Paul Zimet, Ellen Maddow, Kim Gambino, and Kamala Sankaram in THE PERIPHERALS.
BOTTOM LINE: Light on the story line, but heavy on quirky musical numbers, this shows amounts to a humorous rock concert.
In this day and age youth seems to be a required commodity for album sales; even pop stars in their late twenties pretend to be younger for fear of losing market value. With each crop of youthful singers pushing out the aged, the media seems to constantly remind us that music is an art form for the young. The Talking Band’s new production, The Peripherals, proves that rock knows no age, featuring a band with two front people one might expect to see hitting up blue plate specials rather than belting out an impassioned rock number.
The play begins with an extended opening scene. Accompanied by staticky top-40 radio, the band sets up their instruments and equipment while making mumbled banter. The audience’s attention floats in and out during the first few minutes, unsure as to whether the play has officially begun. The arrival of Phyllis (Kamala Sankaram) marks the first fully fleshed out dialogue, as she explains that she’s a substitute for a regular member who had her face slashed by “a guy.” (Phyllis nonetheless seems to know every step of the band’s choreographed numbers.)
Shortly after the arrival of front woman Suzy Q (Ellen Maddow) the band jumps into their first musical number, accompanied by correlating video. The band’s songs are eccentrically wonderful rock gems that bring to mind the work of the B52s. While most pop music today centers around little else than trite ruminations on heartbreak and sexual desire, the band casts aside common themes, opting instead to create choreographed numbers on such unusual topics as the mystery of a flock of birds dropping dead over Staten Island, losing one’s keys, a favorite renegade vegetable-cooking aunt, and the importance of moving carefully so to avoid trampling one another. (Fittingly, The Talking Band’s website describes their mission as “Illuminating the extraordinary dimensions of ordinary life.”) The band also performs a prolonged, humorous number meant to mimic the overpacked streets of Manhattan.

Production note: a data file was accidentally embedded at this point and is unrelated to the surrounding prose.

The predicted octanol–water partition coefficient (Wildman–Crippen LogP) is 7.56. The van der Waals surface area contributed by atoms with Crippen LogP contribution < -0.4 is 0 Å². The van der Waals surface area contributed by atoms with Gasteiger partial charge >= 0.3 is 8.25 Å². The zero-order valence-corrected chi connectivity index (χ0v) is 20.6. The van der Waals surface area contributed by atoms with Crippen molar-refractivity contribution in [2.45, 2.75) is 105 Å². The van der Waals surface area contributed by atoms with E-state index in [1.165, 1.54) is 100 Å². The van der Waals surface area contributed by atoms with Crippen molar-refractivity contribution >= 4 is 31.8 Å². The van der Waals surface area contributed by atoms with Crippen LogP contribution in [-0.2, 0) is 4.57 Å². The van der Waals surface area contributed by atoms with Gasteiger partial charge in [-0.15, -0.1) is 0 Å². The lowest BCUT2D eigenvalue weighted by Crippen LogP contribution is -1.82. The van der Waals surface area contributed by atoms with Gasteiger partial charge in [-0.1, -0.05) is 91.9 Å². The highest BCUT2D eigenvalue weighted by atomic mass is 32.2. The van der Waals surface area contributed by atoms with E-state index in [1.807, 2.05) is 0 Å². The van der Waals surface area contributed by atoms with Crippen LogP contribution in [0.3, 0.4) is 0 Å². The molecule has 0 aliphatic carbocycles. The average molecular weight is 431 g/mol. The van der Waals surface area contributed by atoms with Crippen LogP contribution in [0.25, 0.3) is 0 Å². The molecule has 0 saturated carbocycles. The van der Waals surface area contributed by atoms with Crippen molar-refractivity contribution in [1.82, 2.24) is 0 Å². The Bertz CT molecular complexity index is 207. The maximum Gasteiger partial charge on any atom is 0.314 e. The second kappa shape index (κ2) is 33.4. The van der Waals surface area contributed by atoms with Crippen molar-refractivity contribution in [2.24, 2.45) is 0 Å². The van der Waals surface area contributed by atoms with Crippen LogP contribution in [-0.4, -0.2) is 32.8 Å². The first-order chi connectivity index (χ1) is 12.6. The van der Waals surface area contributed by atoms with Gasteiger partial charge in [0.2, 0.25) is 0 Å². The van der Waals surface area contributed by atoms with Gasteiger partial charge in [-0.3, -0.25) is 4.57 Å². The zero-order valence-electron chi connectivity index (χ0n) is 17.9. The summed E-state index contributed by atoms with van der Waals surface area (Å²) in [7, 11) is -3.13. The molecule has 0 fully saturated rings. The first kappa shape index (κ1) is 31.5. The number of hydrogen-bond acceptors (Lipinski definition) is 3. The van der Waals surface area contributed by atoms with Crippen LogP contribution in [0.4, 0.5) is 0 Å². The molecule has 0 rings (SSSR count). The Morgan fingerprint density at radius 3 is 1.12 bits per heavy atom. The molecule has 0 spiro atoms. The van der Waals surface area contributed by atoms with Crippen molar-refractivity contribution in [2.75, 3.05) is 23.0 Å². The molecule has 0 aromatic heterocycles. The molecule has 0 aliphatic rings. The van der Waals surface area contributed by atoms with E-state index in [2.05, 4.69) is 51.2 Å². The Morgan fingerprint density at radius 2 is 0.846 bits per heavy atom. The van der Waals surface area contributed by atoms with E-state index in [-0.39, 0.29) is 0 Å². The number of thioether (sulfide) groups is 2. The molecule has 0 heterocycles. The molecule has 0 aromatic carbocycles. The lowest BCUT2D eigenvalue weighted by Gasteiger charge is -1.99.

Storyline-wise, however, there isn’t much here. The show hints at a deep bond between Sluice (Paul Zimet) and Suzy Q, and Phyllis reveals that despite her girly girl outfit and cutesy voice, she has a double life as the lead singer of a punk band. However little else happens in lieu of plot.
Nonetheless, The Peripherals is charming and humorous. Ellen Maddow, who also wrote the script and song lyrics, has a knack for quirky and layered rock numbers. Her impassioned vocals prove that there is no age limit on rocking out. Actress Kamala Sankaram steals much of the show as the chameleon Phyllis while Sam Kulik shows a knack for physical comedy as Fizz, the keyboardist. The eccentric charm of this unlikely group makes one wish that they were an actual band and not just theatrical fiction.
(The Peripherals plays at Dixon Place Theater, 161A Chrystie Street, through May 19, 2012. Performances are Thursday and Friday at 7:30PM; Saturday at 7:30PM and 9PM. Tickets are $25 and are available at www.dixonplace.org or by calling 212-352-3101.)